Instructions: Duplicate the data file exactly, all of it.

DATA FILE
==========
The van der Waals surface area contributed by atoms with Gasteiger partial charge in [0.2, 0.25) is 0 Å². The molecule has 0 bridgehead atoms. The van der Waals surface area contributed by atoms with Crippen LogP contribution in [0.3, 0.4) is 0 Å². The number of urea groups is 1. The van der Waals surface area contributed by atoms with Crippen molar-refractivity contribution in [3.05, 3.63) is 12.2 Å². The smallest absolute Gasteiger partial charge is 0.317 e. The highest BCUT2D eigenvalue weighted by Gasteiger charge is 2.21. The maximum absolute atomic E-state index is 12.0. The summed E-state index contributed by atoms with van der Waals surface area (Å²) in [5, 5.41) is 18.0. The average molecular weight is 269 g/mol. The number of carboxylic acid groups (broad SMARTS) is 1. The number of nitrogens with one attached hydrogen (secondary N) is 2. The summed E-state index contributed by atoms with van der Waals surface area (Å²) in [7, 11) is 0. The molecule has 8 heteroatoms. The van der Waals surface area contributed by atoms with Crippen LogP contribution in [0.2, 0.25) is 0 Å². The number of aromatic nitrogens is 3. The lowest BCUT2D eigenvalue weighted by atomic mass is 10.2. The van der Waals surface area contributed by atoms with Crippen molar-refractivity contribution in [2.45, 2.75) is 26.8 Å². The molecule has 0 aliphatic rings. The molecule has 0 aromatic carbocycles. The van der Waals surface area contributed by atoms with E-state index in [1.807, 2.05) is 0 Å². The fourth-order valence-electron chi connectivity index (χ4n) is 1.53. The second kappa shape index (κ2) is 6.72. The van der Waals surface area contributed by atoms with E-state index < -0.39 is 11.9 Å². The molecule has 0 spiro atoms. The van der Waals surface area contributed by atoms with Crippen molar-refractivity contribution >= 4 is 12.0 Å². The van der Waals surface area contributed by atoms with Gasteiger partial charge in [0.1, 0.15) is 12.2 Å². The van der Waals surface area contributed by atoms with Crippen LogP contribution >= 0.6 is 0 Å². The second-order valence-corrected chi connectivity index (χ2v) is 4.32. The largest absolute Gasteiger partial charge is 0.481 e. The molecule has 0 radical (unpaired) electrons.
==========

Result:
The van der Waals surface area contributed by atoms with Gasteiger partial charge in [0.2, 0.25) is 0 Å². The molecule has 0 bridgehead atoms. The van der Waals surface area contributed by atoms with Crippen LogP contribution in [0.3, 0.4) is 0 Å². The number of urea groups is 1. The van der Waals surface area contributed by atoms with Crippen molar-refractivity contribution in [3.05, 3.63) is 12.2 Å². The smallest absolute Gasteiger partial charge is 0.317 e. The highest BCUT2D eigenvalue weighted by Gasteiger charge is 2.21. The maximum absolute atomic E-state index is 12.0. The summed E-state index contributed by atoms with van der Waals surface area (Å²) in [5, 5.41) is 18.0. The average molecular weight is 269 g/mol. The number of carboxylic acid groups (broad SMARTS) is 1. The number of nitrogens with one attached hydrogen (secondary N) is 2. The summed E-state index contributed by atoms with van der Waals surface area (Å²) in [7, 11) is 0. The molecule has 8 heteroatoms. The van der Waals surface area contributed by atoms with Crippen LogP contribution in [0.2, 0.25) is 0 Å². The number of aromatic nitrogens is 3. The lowest BCUT2D eigenvalue weighted by atomic mass is 10.2. The van der Waals surface area contributed by atoms with Crippen molar-refractivity contribution in [2.45, 2.75) is 26.8 Å². The molecule has 0 aliphatic rings. The molecule has 0 aromatic carbocycles. The van der Waals surface area contributed by atoms with E-state index in [1.807, 2.05) is 0 Å². The fourth-order valence-electron chi connectivity index (χ4n) is 1.53. The second kappa shape index (κ2) is 6.72. The van der Waals surface area contributed by atoms with E-state index < -0.39 is 11.9 Å². The molecule has 0 spiro atoms. The van der Waals surface area contributed by atoms with Crippen molar-refractivity contribution >= 4 is 12.0 Å². The van der Waals surface area contributed by atoms with Gasteiger partial charge in [0.1, 0.15) is 12.2 Å². The van der Waals surface area contributed by atoms with Crippen LogP contribution >= 0.6 is 0 Å². The second-order valence-corrected chi connectivity index (χ2v) is 4.32. The largest absolute Gasteiger partial charge is 0.481 e. The molecule has 0 radical (unpaired) electrons.